A young mum and newborn baby made a superfast recovery after a dramatic delivery in a freezing cold car park.

The birth of Baby Dennis was like a real life Call the Midwife episode for Jordan Corbett, who lives in Seend.

The 27-year-old was left clutching onto a bollard for support as she delivered her baby alone in the darkened car park of the Royal United Hospital in Bath, late on the night of January 25.

It had been a race against time to reach the hospital. “At around 8.30pm things had gotten really painful so I decided to call Bath,” Jordan explained.

“They said because I could talk through the contractions that it wasn’t the right time.”

But, as the pain worsened, Jordan called again 44 minutes later and was told to pay a visit to the pre-assessment unit at the hospital for a “check-over”.

Jordan and Craig, who was her birth partner, leapt into a car. and made their way towards the unit.

The pains steadily got worse and worse and, as they arrived in the car park, Jordan felt a sudden change, explaining: “I told my partner that my waters must have broken, or that I’d wet myself. It was a bit of a panic after that.”

She stumbled across the car park but could only make it as far as a bollard opposite the doors before the pain overcame her.

The Wiltshire Gazette and Herald: Where Jordan gave birthWhere Jordan gave birth

Craig had dashed to ring all the buzzers at the pre-assessment unit but they were met with silence, so Jordan shouted across the car park telling him to run to the hospital’s actual birthing unit and raise the alarm.

“I told him to go and get help, and then felt the baby’s head move. I knew I was alone, but still tried to shout ‘help me’.

“The head came out and then I pushed the rest of him out and he fell into my leggings.

“I didn’t know then if should wait for someone to appear or try get towards the door. I put my arm into my leggings and cradled him there. It was so cold, about -4C, and it had snowed the day before so I made the decision to try move.”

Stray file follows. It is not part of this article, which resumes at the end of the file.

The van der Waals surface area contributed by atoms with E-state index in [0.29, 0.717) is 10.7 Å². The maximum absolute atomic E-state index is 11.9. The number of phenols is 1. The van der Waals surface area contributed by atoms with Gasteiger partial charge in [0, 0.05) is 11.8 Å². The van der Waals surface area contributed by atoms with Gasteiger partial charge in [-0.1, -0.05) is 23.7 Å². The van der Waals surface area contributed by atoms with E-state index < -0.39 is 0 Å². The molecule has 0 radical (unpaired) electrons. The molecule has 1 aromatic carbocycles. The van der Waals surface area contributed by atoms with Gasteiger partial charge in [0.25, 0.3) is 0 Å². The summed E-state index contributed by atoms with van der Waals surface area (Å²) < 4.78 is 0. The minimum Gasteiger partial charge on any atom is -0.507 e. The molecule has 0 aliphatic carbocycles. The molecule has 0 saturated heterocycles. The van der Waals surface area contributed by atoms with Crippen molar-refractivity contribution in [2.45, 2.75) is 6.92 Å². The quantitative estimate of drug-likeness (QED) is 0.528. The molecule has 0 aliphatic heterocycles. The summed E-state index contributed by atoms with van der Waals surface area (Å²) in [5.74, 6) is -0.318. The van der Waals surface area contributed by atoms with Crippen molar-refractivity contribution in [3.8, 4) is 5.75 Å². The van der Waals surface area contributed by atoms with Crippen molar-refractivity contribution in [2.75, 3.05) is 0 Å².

An exhausted Jordan then inched her way to the door of the pre-assessment unit and rang the buzzer, and was soon met by her birthing partner, a wheelchair and a small army of midwives.

“They told me I had high blood pressure - which wasn’t much of a surprise!” laughed Jordan.

Jordan had been worried for the health of her son after his less than conventional entry to the world, especially because she has group B Strep, which can be a life-threatening condition for babies.

Jordan has also lost a lot of blood with her second son, and so was classed as a high risk pregnancy.

The Wiltshire Gazette and Herald: The happy familyThe happy family

But healthy Dennis, named after Jordan’s grandfather who died before Christmas, went home with his mother the following day to be with siblings Harley, nine, Harrison, six, and Darcey, four.

Jordan said: “I rang my oldest son to tell him the news and he was so excited! He said ‘I can’t believe you had the baby in the car park mum!’ He’s been telling everyone!”

The teaching assistant also highlighted the recent closure of the Trowbridge Maternity Hospital, which was shut in 2020 due to a falling number of mums using it, although many campaigners strongly opposed the plans.

Jordan said: “I would have been at RUH anyway due to the fact it is high risk.

“But I was born myself at Trowbridge Maternity Hospital so it was hard to hear it had closed. It seems silly to be closing units, especially with coronavirus you’d think they would want to spread people out as much as possible.”

Giving birth without the usual socialising with other mums or hospital staff was a strange experience for Jordan.

“You aren’t allowed to leave your bed unless you’re going to the toilet and usually people in the corridors would take a look at the baby, but it was of course very different and no-one went near each other.

She added: “You need your mask when you’re walking into the RUH, so I was actually wearing mine when I gave birth to Dennis!

The Wiltshire Gazette and Herald: Dennis and his siblings Dennis and his siblings

"It’s quite the story, and I had to stop to take a picture with the bollard when I left the hospital the next day.

"Dennis is healthy, I’m healthy, we’ve been very lucky.”

An RUH spokesman told the Gazette: “Births like these are an extremely rare event for the Trust.

"We are really pleased that our midwives were quickly able to provide care for mother and baby – we send our congratulations and wish them well.”

 A Bath and North East Somerset, Swindon and Wiltshire CCG spokesman said: “The decision to close Trowbridge birthing centre was taken back in January 2020 as part of a programme to improve and modernise maternity services across the region.

"It followed  a three-year period of engagement and consultation with more than 4,000 mums, families, staff and partners in the community to develop a new vision for maternity services.

"The outcomes were well publicised.”